Tennessee Republicans had nominated not only presentable, but serious challengers for both of the Senate seats in 1964.  Republican attorney Howard H. Baker, Jr., son of the late Congressman Howard Baker, was facing Congressman Ross Bass in the general election while Memphis businessman Dan Kuykendall was running against Albert Gore who was seeking his third six-year term in the Senate.  The GOP ticket might have done even better had it not been for Barry Goldwater visiting East Tennessee and suggesting the Tennessee Valley Authority might be better off were it sold to private power companies.

Ross Bass barely edged out Howard Baker by just over fifty thousand votes.  Albert Gore beat Dan Kuykendall by a slightly larger margin, but the Memphis Republican still won more than 46% of the vote.

Ross Bass was able to be sworn in to his Senate seat immediately following the general election results being certified, causing appointed U. S. Senator Herbert Walters to complain that Bass seemed all too anxious to take his seat.  Senator Bass had little time to make much of an impact during the two years he served in the United States Senate.  Perhaps the most lasting achievement of that term is the warning label on cigarettes, which persists to this day.  Ironically, Bass was himself a very heavy smoker.

There was little doubt Ross Bass would run to serve a full six-year term in 1966, but he would have to face both of his former opponents from the 1964 election to remain in the Senate.  Despite his humiliating loss two years earlier, Governor Frank Clement was determined to try again for the United States Senate.  Clement, under Tennessee State law, could not succeed himself as governor and there seemed little likelihood he could get a Federal appointment from President Johnson.  To remain in public life, Clement had nowhere else to go.  Howard Baker was again a candidate for the United States Senate in 1966 and Republican prospects seemed so promising that there was actually a primary contest between Baker and Ken Roberts.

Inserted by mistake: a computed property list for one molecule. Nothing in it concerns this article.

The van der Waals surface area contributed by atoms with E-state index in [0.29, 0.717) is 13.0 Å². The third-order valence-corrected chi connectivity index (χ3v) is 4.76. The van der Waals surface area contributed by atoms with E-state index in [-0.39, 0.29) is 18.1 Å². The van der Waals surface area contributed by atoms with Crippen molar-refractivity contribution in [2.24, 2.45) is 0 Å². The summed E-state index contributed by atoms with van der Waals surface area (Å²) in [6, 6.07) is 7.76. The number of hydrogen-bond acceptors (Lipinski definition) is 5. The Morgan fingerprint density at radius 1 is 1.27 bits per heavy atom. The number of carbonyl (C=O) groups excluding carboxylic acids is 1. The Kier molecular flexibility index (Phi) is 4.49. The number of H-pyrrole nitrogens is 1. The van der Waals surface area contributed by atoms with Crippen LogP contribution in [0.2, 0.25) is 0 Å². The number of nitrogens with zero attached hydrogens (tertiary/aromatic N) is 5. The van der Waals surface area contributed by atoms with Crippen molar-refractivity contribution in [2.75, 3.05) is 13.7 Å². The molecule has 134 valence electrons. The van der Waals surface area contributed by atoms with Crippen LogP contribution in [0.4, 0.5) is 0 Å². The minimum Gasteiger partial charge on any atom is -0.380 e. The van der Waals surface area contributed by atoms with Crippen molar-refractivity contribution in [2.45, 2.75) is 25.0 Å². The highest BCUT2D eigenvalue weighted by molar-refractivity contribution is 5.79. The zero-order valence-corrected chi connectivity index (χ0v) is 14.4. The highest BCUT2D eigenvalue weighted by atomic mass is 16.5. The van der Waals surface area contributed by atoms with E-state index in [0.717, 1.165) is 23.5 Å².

Senator Bass, much like K. D. McKellar before him, had a temper that could erupt quickly.  Unlike Senator McKellar, Bass was not firmly politically entrenched all across Tennessee.  One widely publicized incident during the primary campaign occurred when Senator Bass and his beautiful wife, Avanell, attended a fundraiser for the national Democratic Party in Washington, D. C.  The Mistress of Ceremonies, introducing Bass, made a foolish word play on the Senator’s name, referring to him as “big mouth Bass”.  Senator Bass was highly annoyed and publicly left the event, although his wife remained at the head table.